London: Australia great Glenn McGrath on Tuesday termed Steve Smith’s absence from the third Ashes Test as a huge loss. “Him missing the Headingley Test will be a massive loss for Australia. He has been a standout in this series and he looks like he’s batting in different conditions to everyone else,” McGrath was quoted as saying by BBC. In a big blow to Australia, Smith was ruled out of the third Ashes Test against England beginning on Thursday. Also Read – Puducherry on top after 8-wkt win over ChandigarhWith a turnaround time of three days between the two Tests, it was always going to be tough one for Smith to be ready in time and recover from concussion. Cricket Australia on Tuesday confirmed that he has been ruled out of the Headingley Test, reports ESPNcricinfo. Smith, who had struck twin centuries in the Ashes 2019 opener, which Australia won in Birmingham, was on 80 not out on the fourth afternoon of the Lord’s Test when he was struck in the neck by a steep 92.4mph (148 kmph) bouncer from Jofra Archer following which he had to leave the field. Also Read – Vijender’s next fight on Nov 22, opponent to be announced laterThe 30-year-old had initially passed a concussion test and returned to complete his innings before he was eventually dismissed for 92. He woke up with a headache and some dizziness on the final day of the drawn Lord’s Test and mandatory subsequent testing revealed his condition had deteriorated. “I’ve no doubt that if things had been left to Steve Smith he would have said he was fine to bat on the final day, but head injuries are taken a lot more seriously now and rightly so,” McGrath said. “I’m still backing Australia, of course. I think England still have a lot of worries in their top order and with three Tests to go and Australia leading 1-0, England have to win at least two. “England will be buoyed by Archer coming in and doing as well as he did, but there’s a long way to go in this series yet,” the legendary pacer added. Australia lead the five-match series 1-0 after winning the first rubber by a massive 251 runs, largely due to Smith’s heroics with the bat. The second Test here at Lord’s was a draw.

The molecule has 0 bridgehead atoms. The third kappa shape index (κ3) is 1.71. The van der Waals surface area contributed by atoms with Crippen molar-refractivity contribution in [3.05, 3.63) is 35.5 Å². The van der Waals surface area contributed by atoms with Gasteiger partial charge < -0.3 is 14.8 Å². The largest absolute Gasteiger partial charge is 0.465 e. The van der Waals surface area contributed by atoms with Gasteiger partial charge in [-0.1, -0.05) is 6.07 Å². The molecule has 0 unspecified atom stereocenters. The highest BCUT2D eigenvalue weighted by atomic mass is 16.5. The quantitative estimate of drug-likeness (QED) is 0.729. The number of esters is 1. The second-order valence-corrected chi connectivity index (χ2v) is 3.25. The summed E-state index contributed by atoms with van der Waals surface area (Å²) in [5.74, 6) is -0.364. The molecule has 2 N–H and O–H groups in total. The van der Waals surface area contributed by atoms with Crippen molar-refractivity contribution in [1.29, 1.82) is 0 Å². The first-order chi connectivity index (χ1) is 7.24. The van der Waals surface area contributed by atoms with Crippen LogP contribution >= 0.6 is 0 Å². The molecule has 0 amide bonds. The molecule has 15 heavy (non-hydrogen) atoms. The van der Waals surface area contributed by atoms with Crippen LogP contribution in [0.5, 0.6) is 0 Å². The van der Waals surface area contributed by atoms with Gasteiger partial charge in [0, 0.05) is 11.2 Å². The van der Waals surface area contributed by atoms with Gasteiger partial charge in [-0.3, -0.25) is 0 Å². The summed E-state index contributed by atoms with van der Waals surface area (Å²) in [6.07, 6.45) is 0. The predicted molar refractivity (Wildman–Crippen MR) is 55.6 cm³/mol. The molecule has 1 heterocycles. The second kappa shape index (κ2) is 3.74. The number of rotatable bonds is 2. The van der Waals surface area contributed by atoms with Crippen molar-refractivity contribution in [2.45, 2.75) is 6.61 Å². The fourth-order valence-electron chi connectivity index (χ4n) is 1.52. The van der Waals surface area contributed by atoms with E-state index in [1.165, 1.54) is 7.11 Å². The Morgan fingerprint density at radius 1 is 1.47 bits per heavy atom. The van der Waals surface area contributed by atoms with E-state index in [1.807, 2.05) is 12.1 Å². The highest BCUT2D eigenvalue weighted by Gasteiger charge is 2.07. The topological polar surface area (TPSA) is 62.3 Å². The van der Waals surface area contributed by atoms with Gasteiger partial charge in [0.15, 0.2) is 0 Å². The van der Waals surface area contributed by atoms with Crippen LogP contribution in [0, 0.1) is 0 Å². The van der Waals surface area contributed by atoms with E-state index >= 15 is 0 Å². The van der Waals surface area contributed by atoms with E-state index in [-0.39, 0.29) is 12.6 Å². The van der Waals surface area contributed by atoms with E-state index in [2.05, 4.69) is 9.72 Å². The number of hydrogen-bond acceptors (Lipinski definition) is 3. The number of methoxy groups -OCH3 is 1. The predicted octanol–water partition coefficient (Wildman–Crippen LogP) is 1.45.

Kent Driscoll APTN National NewsGo Savarq airline answered questions Monday on why it folded before getting off the ground.The newest of Nunavut’s airlines had been promising cheaper rates.But on Friday, officials announced the company was grounded. They’re hoping it’s not the end of the dream.